A Framework for an Adaptive Early Warning and Response System for Insider Privacy Breaches
Organisations such as governments and healthcare bodies are increasingly responsible for managing large amounts of personal information, and the increasing complexity of modern information systems is causing growing concerns about the protection of these assets from insider threats. Insider threats are very difficult to handle, because the insiders have direct access to information and are trusted by their organisations. The nature of insider privacy breaches varies with the organisation’s acceptable usage policy and the attributes of an insider. However, the level of risk that insiders pose depends on insider breach scenarios including their access patterns and contextual information, such as timing of access. Protection from insider threats is a newly emerging research area, and thus, only few approaches are available that systemise the continuous monitoring of dynamic insider usage characteristics and adaptation depending on the level of risk. The aim of this research is to develop a formal framework for an adaptive early warning and response system for insider privacy breaches within dynamic software systems. This framework will allow the specification of multiple policies at different risk levels, depending on event patterns, timing constraints, and the enforcement of adaptive response actions, to interrupt insider activity. Our framework is based on Usage Control (UCON), a comprehensive model that controls previous, ongoing, and subsequent resource usage. We extend UCON to include interrupt policy decisions, in which multiple policy decisions can be expressed at different risk levels. In particular, interrupt policy decisions can be dynamically adapted upon the occurrence of an event or over time. We propose a computational model that represents the concurrent behaviour of an adaptive early warning and response system in the form of statechart. In addition, we propose a Privacy Breach Specification Language (PBSL) based on this computational model, in which event patterns, timing constraints, and the triggered early warning level are expressed in the form of policy rules. The main features of PBSL are its expressiveness, simplicity, practicality, and formal semantics. The formal semantics of the PBSL, together with a model of the mechanisms enforcing the policies, is given in an operational style. Enforcement mechanisms, which are defined by the outcomes of the policy rules, influence the system state by mutually interacting between the policy rules and the system behaviour. We demonstrate the use of this PBSL with a case study from the e-government domain that includes some real-world insider breach scenarios. The formal framework utilises a tool that supports the animation of the enforcement and policy models. This tool also supports the model checking used to formally verify the safety and progress properties of the system over the policy and the enforcement specifications.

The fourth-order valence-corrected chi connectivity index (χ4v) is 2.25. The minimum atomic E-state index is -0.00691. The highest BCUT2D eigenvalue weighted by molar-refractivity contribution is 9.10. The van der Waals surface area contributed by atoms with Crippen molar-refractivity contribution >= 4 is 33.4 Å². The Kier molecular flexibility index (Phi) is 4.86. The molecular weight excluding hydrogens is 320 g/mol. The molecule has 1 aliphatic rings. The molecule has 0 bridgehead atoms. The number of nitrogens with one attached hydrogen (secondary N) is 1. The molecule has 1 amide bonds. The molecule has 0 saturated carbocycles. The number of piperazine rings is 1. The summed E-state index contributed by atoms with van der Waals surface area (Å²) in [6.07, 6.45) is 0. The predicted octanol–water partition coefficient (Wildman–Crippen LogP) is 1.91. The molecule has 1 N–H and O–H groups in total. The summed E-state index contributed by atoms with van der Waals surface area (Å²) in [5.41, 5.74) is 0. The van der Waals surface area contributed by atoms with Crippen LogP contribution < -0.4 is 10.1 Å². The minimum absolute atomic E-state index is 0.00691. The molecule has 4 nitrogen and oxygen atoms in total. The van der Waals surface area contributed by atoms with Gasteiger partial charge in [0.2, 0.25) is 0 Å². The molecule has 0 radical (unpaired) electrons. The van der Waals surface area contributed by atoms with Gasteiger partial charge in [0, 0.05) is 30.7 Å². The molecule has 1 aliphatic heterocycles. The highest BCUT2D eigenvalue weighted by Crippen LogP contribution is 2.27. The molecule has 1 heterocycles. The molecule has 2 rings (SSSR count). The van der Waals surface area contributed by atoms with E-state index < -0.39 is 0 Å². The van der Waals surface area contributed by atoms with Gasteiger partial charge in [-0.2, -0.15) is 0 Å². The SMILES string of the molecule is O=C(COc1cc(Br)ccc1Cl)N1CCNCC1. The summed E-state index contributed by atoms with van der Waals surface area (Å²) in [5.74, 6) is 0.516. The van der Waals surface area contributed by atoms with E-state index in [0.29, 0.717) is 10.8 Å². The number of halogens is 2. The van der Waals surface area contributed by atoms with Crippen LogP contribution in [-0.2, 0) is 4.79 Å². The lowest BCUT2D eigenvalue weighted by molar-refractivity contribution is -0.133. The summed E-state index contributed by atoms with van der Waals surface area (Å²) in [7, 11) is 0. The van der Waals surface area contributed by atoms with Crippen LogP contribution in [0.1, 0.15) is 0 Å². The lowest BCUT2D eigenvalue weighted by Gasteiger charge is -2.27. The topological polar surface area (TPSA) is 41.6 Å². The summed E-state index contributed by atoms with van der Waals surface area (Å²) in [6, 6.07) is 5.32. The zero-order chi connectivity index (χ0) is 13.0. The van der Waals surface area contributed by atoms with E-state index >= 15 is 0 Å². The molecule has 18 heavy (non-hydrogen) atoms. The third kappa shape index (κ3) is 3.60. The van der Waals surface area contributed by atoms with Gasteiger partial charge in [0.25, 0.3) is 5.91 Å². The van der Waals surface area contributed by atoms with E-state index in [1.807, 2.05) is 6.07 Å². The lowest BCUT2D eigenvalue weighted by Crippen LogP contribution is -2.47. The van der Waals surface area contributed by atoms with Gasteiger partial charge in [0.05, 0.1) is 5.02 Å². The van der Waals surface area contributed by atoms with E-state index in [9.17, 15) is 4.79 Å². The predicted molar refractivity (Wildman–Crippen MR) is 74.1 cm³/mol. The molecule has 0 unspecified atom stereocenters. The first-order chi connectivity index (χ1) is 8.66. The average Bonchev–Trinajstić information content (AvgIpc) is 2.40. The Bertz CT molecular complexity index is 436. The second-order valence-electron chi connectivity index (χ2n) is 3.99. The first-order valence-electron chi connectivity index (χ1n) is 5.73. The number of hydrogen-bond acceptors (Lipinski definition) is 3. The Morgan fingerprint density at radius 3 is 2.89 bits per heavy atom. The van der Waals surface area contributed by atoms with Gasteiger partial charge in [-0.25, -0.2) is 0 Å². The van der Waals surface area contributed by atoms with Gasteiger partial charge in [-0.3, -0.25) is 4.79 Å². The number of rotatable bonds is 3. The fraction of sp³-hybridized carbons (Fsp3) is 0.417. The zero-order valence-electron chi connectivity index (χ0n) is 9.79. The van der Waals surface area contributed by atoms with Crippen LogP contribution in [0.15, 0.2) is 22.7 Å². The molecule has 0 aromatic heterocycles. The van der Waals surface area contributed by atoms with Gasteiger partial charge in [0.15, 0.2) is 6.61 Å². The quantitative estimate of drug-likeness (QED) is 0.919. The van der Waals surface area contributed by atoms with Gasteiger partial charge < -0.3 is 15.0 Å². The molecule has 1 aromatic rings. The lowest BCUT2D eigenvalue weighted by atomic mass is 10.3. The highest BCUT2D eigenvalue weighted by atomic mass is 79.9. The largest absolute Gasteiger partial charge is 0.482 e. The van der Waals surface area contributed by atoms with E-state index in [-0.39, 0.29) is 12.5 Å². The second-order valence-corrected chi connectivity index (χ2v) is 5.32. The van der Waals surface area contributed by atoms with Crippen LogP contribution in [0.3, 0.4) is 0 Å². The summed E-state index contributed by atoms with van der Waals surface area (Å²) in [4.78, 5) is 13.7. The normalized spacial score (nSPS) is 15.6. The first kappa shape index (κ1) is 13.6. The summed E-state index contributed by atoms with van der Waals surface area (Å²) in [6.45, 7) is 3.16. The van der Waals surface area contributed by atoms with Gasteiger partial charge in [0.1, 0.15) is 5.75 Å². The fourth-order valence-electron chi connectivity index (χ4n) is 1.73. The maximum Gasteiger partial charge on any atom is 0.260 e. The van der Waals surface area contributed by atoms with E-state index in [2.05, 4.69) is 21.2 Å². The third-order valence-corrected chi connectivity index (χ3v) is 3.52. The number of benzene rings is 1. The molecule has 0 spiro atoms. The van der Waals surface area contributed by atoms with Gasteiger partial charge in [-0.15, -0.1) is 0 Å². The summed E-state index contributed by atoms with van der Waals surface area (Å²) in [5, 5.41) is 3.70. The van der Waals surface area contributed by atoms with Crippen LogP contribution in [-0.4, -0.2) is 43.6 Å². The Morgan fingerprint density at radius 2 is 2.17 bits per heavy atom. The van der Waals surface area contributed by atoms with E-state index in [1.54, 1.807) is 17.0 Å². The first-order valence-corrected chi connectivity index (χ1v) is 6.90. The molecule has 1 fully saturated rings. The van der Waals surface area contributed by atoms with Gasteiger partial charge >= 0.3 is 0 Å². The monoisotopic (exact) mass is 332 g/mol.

- PhD